Paul Isaac's Investors Enduring Difficult Year
The flagship fund of Paul Isaac’s Arbiter Partners is on track for its worst annual performance since 2011.
The $565 million vehicle, Arbiter Partners QP, was down 14.3% at the end of September, having posted losses in six of the first nine months of the year — including a 10.3% drop in June. The firm’s opportunistic-value strategy tends to be highly volatile, with four years of double-digit profits and four years of losses in the past decade.
The fund’s five-year annualized return is a meager 1.3%, compared to 13.9% for the S&P 500 Index. But since inception in 2001, Arbiter Partners QP still is showing a 15.3% annualized return — double that of the S&P index during the same period. From 2003 to 2007, the fund delivered annual gains of 31.9-122.9%.
This year’s losses have taken a bite out of the New York firm’s assets, which peaked at $1.3 billion in 2014 and now stand at $1 billion. Arbiter also runs separate accounts and two special-purpose vehicles that hold narrowly focused positions — one in French conglomerate Bollore Group, the other in the shares of Credit Agricole’s regional banks.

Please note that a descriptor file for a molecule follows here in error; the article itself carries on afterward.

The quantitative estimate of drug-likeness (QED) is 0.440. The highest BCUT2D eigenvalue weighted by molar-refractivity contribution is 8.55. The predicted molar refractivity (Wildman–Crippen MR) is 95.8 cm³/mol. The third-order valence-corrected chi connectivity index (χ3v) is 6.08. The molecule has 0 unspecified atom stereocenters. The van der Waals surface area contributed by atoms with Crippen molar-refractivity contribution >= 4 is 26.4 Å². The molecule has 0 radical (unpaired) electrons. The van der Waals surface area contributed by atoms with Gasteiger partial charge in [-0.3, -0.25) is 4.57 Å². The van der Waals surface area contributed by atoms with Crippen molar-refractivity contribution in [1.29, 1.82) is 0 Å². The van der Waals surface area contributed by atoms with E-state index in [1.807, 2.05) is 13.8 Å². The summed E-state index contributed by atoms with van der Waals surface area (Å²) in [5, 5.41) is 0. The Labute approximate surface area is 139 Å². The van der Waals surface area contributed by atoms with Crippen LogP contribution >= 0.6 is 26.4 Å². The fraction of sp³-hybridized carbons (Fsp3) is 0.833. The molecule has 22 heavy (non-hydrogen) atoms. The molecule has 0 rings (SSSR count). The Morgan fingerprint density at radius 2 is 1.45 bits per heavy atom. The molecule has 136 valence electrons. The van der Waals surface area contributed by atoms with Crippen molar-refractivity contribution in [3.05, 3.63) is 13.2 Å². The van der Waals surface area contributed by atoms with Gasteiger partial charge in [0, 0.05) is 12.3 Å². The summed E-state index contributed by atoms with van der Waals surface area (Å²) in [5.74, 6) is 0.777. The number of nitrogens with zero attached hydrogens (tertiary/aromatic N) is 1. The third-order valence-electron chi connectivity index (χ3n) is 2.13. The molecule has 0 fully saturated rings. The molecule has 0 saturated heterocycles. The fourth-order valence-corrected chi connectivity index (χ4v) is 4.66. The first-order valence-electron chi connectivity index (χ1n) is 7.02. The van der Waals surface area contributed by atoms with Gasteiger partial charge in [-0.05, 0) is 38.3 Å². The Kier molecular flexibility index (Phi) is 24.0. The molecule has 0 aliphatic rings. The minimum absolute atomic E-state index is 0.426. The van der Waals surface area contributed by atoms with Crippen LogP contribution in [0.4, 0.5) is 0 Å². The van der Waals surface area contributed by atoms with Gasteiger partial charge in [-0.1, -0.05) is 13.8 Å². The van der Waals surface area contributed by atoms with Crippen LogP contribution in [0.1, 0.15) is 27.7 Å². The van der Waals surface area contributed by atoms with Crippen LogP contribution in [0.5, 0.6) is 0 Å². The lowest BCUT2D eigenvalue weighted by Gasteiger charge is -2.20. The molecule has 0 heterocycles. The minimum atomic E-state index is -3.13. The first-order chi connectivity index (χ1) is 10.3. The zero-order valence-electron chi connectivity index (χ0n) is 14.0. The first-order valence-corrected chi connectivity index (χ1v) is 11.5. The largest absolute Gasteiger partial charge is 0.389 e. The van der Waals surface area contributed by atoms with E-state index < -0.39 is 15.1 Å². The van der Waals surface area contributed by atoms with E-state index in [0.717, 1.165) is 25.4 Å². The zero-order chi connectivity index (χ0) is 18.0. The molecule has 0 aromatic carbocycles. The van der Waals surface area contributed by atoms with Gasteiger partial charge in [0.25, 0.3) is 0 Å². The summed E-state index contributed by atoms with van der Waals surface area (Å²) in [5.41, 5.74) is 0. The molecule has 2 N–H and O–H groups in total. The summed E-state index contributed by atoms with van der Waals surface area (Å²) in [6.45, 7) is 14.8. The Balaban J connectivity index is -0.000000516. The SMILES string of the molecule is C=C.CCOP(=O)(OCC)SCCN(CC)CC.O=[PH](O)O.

Isaac launched his flagship fund as a side business while serving as chief investment officer at Cadogan Management, a once-robust fund-of-funds manager that suffered sharp losses and heavy redemptions during the global financial crisis. Cantor Fitzgerald purchased what remained of Cadogan in 2011, at which point Isaac turned his full attention to Arbiter Partners (then called Fort Hoosac Management).
Arbiter Special Opportunities Fund 1, which invests in Bollore, was down 17.2% year-to-date as of Sept. 30, following a gain of 48.5% last year. Its performance has swung wildly from double-digit gains to double-digit losses since its inception in 2012. The fund has $32 million under management.
Arbiter Special Opportunities Fund 2, which invests in Credit Agricole affiliates, was up 5.1% at the end of September, following gains of 30.8% in 2017 and 8.3% in 2016. Its assets have more than doubled in the past two years to $116 million.